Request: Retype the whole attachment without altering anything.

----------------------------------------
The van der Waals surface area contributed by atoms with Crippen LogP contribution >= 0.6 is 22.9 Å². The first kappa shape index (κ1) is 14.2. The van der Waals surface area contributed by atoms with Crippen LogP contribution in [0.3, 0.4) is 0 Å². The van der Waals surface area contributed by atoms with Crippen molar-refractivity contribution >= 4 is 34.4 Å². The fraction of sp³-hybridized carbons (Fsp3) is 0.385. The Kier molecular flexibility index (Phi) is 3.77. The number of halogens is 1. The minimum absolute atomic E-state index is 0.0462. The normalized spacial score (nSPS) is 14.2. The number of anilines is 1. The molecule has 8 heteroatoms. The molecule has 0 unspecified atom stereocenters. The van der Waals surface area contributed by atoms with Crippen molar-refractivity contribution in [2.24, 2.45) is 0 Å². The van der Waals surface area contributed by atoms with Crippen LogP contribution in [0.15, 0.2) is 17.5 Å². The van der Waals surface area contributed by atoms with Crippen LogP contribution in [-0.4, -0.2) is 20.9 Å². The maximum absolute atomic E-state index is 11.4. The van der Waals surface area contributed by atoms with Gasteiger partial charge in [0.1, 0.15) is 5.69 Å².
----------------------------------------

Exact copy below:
The van der Waals surface area contributed by atoms with Crippen LogP contribution >= 0.6 is 22.9 Å². The first kappa shape index (κ1) is 14.2. The van der Waals surface area contributed by atoms with Crippen LogP contribution in [0.3, 0.4) is 0 Å². The van der Waals surface area contributed by atoms with Crippen molar-refractivity contribution >= 4 is 34.4 Å². The fraction of sp³-hybridized carbons (Fsp3) is 0.385. The Kier molecular flexibility index (Phi) is 3.77. The number of halogens is 1. The minimum absolute atomic E-state index is 0.0462. The normalized spacial score (nSPS) is 14.2. The number of anilines is 1. The molecule has 8 heteroatoms. The molecule has 0 unspecified atom stereocenters. The van der Waals surface area contributed by atoms with Crippen molar-refractivity contribution in [2.24, 2.45) is 0 Å². The van der Waals surface area contributed by atoms with Crippen LogP contribution in [0.15, 0.2) is 17.5 Å². The van der Waals surface area contributed by atoms with Crippen LogP contribution in [-0.4, -0.2) is 20.9 Å². The maximum absolute atomic E-state index is 11.4. The van der Waals surface area contributed by atoms with Gasteiger partial charge in [0.1, 0.15) is 5.69 Å².